secondly, the rate at which the car slides in a 197 is very friendly and you shouldnt be driving a hot hatch if you cant slide this car, i remember someone telling me that.
 
Oversteer is oversteer surely? However it's provoked the end result is oversteer? Or are you meaning oversteer and drifting?

Either way, I'm not really sure what that writer is getting at really. He seems to be implying the 197 is dangerous.
 
Written in a more lucid moment having read a thread on Renaultsport where someone of some eminence had mentioned the 197 had a tendency to oversteer.

Ralph has hit the nail on the head, it's lift-off (or as I call it snap) oversteer with it coming as a surprise to anyone who has induced it who does not have the technique to get it back in the right direction.

I would stand by my point about rwd cars being easier to recover oversteer, but not implying that 197 are dangerous. Having said that, if you had seen the Megane Coupe 2.0 16v I mentioned, you would not wish to be going sideways into anything.

BTW whoever said you shouldn't buy a hot hatch unless you can slide it is talking rubbish. Most people would be totally out of control sliding (the rear) of a fwd car without training.
 
  BMW 328 Ci
Written in a more lucid moment having read a thread on Renaultsport where someone of some eminence had mentioned the 197 had a tendency to oversteer.

Ralph has hit the nail on the head, it's lift-off (or as I call it snap) oversteer with it coming as a surprise to anyone who has induced it who does not have the technique to get it back in the right direction.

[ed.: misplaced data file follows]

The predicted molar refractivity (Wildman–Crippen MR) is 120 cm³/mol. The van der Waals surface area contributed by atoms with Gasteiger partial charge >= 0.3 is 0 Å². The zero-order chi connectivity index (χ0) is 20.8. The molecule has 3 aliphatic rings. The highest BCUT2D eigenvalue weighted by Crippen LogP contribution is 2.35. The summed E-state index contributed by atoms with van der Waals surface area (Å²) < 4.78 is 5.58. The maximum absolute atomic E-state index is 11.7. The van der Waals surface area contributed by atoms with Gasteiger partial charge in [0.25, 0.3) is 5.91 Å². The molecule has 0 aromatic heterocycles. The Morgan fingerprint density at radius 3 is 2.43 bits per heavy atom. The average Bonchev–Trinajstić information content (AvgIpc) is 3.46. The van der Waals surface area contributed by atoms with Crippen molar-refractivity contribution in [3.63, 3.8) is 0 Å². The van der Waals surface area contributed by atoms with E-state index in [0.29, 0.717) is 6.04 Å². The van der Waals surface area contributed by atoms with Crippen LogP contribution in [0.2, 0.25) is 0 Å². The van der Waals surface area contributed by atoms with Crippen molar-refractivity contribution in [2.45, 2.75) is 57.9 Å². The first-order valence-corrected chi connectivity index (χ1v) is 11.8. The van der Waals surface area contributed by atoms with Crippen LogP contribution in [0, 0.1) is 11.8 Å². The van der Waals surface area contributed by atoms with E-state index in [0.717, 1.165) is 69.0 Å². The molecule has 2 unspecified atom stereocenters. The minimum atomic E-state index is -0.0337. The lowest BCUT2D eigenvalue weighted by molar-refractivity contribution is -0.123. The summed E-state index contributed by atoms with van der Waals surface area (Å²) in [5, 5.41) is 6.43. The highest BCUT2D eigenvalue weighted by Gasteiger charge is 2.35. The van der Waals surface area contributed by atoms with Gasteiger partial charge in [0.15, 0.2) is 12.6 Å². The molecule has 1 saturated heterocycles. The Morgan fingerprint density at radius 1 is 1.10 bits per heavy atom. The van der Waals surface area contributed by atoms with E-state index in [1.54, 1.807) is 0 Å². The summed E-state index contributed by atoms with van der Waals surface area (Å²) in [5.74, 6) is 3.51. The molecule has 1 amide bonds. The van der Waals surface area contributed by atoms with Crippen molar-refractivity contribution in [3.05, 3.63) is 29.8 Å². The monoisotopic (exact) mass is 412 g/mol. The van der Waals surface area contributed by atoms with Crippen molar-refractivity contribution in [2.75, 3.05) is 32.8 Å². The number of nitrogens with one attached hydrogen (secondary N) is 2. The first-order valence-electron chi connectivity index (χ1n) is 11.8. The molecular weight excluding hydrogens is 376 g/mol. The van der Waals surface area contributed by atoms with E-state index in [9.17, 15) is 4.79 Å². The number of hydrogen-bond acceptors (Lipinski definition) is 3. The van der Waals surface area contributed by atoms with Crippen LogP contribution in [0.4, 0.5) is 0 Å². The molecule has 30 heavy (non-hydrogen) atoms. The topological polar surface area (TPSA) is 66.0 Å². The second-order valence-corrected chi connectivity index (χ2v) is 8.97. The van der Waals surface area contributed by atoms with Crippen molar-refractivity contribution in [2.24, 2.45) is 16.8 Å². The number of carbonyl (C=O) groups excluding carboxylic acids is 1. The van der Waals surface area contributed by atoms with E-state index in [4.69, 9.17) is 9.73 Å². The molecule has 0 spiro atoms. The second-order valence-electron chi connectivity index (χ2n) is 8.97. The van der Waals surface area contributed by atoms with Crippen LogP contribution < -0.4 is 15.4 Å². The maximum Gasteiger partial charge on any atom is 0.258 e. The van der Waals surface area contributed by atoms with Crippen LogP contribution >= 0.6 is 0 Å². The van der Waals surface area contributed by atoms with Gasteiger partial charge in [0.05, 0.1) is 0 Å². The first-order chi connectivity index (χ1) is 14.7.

I would stand by my point about rwd cars being easier to recover oversteer, but not implying that 197 are dangerous. Having said that, if you had seen the Megane Coupe 2.0 16v I mentioned, you would not wish to be going sideways into anything.

BTW whoever said you shouldn't buy a hot hatch unless you can slide it is talking rubbish. Most people would be totally out of control sliding (the rear) of a fwd car without training.


Tell me if im wrong here, but as far as I was aware in a FWD to recover oversteer the genral idea is you nail the throttle and apply opposite lock, where as in a RWD you have to moddulate the throttle, not to much not to little, while not pressing the breaks, applying opposite lock and being carefull not overcorrect and induce a tankslapper?
 
  cock mobile.
Ralph has hit the nail on the head, it's lift-off (or as I call it snap) oversteer with it coming as a surprise to anyone who has induced it who does not have the technique to get it back in the right direction.

There's a big difference in the type of lift oversteer, snap means it gone, by by hit hedge, but not all FWD cars snap like that, some are very controlable.
 
My thoughts Mack, the problem being if you hadn't done it before you would probably apply the steering but not add the throttle. With no result. Is the difference between lift-off and snap just semantics? I think we (typical fwd hot hatchback owners) take years of experience for granted in driving fwd cars quickly.
 
  Turbos.
The guy sounds like a pussy.

Front engined RWDs are typically easy to play with, but the initial correction is child's play, the problems occur when you overcorrect and start fishtailing. Not a problem in a FWD...

FWDs allow you to get away with so much, i can't see how he can say RWD is an easier car to drive fast in.
 
BTW whoever said you shouldn't buy a hot hatch unless you can slide it is talking rubbish. Most people would be totally out of control sliding (the rear) of a fwd car without training.

Surely it depends how much it is sliding? most people can control a minor slide.

I see your point though